Ecuador in Retrospect, Again

4 May

I’ve been updating my companies information on the countries that we sell trips in. This project has taken me through our 6 most frequently used locations: Argentina, Brazil, Uruguay, Chile, and Peru. Today I started on Ecuador. Though quite far away from Buenos Aires and really only used by us for the Galapagos Islands, I’m updating all of the technical information and weather data.

This means that I’m doing heavy research from the CIA World Factbook, one of my favorite sources for information on any country in the world. You’re not getting Top Secret information, but you’re just getting incredibly accurate and bi-weekly updated facts, which is really helpful when doing international research. So I’ve been thumbing through things like population, area, and literacy rates, among other things. But Ecuador is slightly different than the other countries in that our files on it basically didn’t exist, so I’m piecing it together not only with this information, but from my own experience.

It’s harder to do this because as I write I have to keep in mind who my audience is, and talking about the safety on bus trips is irrelevant because these clients will never take a nice bus from the coast. Yet I’m still adding information on Safety and Emergencies, Food and Water, and Taxis. So it only makes sense to be thorough and include what I feel and know to be true. After all, what else was the point of living there for a year if I can’t even walk away and share my experience.

I spent a few solid hours on this one document, and after finishing it and looking back I noticed that it all seemed to be negative. An objective reader might think that Ecuador is in a total state of turmoil. From a macro perspective from someone without personal experience there, that might be the only way you can see it. I feel the need to include that it is a dangerous country and you need to practice caution. I list tips on how to stay safe even if that makes it seem dangerous at the same time. I talk about past, recent, and current economic and governmental issues that contribute to a lack of stability.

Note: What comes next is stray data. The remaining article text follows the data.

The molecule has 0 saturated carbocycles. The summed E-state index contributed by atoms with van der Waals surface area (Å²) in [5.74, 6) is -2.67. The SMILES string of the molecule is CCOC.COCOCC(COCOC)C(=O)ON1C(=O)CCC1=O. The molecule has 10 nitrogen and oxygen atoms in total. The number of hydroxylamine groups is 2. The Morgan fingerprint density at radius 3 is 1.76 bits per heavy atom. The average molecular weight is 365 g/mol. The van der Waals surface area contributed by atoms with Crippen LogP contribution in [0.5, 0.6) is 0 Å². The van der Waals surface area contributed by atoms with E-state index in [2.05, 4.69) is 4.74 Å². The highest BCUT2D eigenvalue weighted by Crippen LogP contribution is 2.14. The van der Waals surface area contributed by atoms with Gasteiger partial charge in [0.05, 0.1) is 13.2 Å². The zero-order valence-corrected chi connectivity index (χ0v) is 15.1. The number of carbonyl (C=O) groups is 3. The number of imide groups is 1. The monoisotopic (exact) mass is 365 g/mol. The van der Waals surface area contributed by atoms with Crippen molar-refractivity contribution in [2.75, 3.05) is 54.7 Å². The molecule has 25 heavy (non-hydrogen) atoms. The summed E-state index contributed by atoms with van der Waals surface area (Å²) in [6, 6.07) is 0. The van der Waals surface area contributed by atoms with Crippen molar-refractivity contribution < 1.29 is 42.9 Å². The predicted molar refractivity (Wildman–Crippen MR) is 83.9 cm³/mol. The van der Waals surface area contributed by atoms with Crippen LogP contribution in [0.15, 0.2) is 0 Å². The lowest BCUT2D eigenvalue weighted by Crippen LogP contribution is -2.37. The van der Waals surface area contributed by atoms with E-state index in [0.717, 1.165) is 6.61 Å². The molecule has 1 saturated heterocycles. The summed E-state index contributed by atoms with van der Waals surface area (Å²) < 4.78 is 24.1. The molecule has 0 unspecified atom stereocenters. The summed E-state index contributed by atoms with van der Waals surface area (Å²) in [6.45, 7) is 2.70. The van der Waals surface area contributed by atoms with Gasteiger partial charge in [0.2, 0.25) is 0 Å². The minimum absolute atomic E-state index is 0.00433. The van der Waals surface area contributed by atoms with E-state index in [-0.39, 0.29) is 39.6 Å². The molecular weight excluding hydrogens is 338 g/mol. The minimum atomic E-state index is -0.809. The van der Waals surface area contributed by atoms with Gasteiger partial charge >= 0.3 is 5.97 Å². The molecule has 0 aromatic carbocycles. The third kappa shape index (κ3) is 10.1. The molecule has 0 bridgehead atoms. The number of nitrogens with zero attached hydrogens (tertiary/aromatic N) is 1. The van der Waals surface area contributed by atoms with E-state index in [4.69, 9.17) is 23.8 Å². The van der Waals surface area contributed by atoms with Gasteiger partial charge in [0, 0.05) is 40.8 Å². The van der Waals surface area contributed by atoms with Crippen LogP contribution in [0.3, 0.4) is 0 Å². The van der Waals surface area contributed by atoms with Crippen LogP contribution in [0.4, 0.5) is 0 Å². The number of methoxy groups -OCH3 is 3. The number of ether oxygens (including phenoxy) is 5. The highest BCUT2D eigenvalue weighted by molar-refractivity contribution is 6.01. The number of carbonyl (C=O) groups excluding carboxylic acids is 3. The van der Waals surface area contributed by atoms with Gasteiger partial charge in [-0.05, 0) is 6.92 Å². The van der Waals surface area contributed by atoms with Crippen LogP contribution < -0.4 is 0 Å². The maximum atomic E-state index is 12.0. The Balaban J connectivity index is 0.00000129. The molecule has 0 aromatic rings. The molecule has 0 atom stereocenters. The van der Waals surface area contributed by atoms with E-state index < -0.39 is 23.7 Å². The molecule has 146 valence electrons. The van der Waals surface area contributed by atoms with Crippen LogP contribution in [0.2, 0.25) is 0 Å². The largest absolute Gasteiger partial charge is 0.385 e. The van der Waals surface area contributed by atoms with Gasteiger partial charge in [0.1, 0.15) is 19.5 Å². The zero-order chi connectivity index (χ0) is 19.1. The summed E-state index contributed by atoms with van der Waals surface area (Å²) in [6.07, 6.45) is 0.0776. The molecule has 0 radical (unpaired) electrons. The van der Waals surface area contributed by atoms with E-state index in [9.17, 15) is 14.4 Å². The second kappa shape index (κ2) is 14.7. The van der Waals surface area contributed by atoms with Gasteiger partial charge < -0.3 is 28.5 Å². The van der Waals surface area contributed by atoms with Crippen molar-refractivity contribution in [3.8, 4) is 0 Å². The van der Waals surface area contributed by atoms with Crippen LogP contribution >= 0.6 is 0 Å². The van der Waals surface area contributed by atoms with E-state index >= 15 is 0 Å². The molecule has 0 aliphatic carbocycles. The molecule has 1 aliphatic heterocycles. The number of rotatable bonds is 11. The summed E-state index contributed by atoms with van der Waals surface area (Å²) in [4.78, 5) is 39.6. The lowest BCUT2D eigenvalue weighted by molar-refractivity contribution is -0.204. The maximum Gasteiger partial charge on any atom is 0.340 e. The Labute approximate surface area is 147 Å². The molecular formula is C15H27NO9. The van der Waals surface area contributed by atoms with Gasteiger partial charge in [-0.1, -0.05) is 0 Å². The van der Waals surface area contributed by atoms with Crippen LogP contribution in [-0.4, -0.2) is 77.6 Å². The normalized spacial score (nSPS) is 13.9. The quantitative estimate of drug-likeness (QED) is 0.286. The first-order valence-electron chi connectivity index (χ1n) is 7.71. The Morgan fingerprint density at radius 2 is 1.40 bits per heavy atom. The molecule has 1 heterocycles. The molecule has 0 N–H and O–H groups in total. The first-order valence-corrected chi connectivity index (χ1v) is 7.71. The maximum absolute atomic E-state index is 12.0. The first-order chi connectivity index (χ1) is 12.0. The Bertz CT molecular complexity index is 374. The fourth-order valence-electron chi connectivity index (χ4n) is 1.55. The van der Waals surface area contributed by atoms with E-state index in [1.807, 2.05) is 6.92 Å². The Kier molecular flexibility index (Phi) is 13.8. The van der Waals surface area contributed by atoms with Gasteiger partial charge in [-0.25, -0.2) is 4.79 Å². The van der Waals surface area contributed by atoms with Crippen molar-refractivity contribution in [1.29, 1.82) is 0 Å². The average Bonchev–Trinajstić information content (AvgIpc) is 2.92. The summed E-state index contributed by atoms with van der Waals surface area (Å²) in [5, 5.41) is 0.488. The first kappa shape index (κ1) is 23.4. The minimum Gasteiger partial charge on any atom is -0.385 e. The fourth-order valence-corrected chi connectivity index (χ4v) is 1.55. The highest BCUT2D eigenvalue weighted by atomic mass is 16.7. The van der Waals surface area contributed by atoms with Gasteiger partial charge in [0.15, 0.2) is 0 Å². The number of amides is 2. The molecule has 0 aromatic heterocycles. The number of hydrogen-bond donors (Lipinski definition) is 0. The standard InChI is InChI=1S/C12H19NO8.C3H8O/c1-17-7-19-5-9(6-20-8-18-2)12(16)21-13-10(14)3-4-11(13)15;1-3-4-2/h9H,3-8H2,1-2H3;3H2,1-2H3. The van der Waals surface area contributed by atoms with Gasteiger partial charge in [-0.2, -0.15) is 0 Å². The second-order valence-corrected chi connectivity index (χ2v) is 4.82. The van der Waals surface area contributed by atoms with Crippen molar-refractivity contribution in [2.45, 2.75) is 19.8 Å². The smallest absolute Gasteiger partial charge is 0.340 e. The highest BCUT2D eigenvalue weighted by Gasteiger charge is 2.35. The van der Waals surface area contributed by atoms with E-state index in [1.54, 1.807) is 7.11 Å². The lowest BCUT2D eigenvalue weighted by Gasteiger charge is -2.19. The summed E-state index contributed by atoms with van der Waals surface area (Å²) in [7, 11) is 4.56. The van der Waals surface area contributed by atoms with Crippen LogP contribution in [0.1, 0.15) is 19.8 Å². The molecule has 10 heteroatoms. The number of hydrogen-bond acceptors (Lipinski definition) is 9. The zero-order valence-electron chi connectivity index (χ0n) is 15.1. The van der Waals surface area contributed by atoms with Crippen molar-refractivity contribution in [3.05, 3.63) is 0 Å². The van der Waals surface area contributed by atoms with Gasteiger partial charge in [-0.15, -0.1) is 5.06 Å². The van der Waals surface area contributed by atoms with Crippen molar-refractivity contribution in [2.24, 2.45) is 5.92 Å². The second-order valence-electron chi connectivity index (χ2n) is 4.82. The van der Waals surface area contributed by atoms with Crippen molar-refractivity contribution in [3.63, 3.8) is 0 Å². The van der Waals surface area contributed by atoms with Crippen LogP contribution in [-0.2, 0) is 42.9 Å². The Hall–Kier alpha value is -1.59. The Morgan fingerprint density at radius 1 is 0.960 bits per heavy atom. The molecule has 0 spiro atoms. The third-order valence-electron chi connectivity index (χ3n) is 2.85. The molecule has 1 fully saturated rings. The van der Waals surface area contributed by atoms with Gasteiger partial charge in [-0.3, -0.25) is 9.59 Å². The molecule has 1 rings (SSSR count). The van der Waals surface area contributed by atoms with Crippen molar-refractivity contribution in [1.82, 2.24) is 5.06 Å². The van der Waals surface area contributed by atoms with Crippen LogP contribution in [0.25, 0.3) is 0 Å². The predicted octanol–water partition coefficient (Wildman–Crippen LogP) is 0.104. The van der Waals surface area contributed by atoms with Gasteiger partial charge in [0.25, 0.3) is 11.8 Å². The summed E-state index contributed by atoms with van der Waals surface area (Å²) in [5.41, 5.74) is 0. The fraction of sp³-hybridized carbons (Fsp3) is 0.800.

This isn’t building up a story and it’s not hiding the truth, it’s merely stating the facts, which is what any journalist should do. But I get the feeling that this is bad for business, especially tourism. I don’t know how I can relate in such simple words, next to warnings about crime, that it’s truly an amazing country and I had an excellent experience there. How could I describe 11 months in a couple of lines? Yes, it is dangerous, and yes you need to be careful. But the juice is worth the squeeze.

In any case, those who would be traveling to Ecuador would most likely be going straight to the Galapagos from another Latin American country on a whirlwind tour, and not travel up and down the spine of the Andes as I did so often, or roast in an overcrowded bus on the coast to a beach town. I’m keeping the audience in mind, but giving them the benefit of my knowledge. Is Ecuador that dangerous? All of the information would seem to give that edge. I need to find a way, however, to fit in what an incredible country it is, and how it’s worth visiting. That will be my challenge tomorrow.

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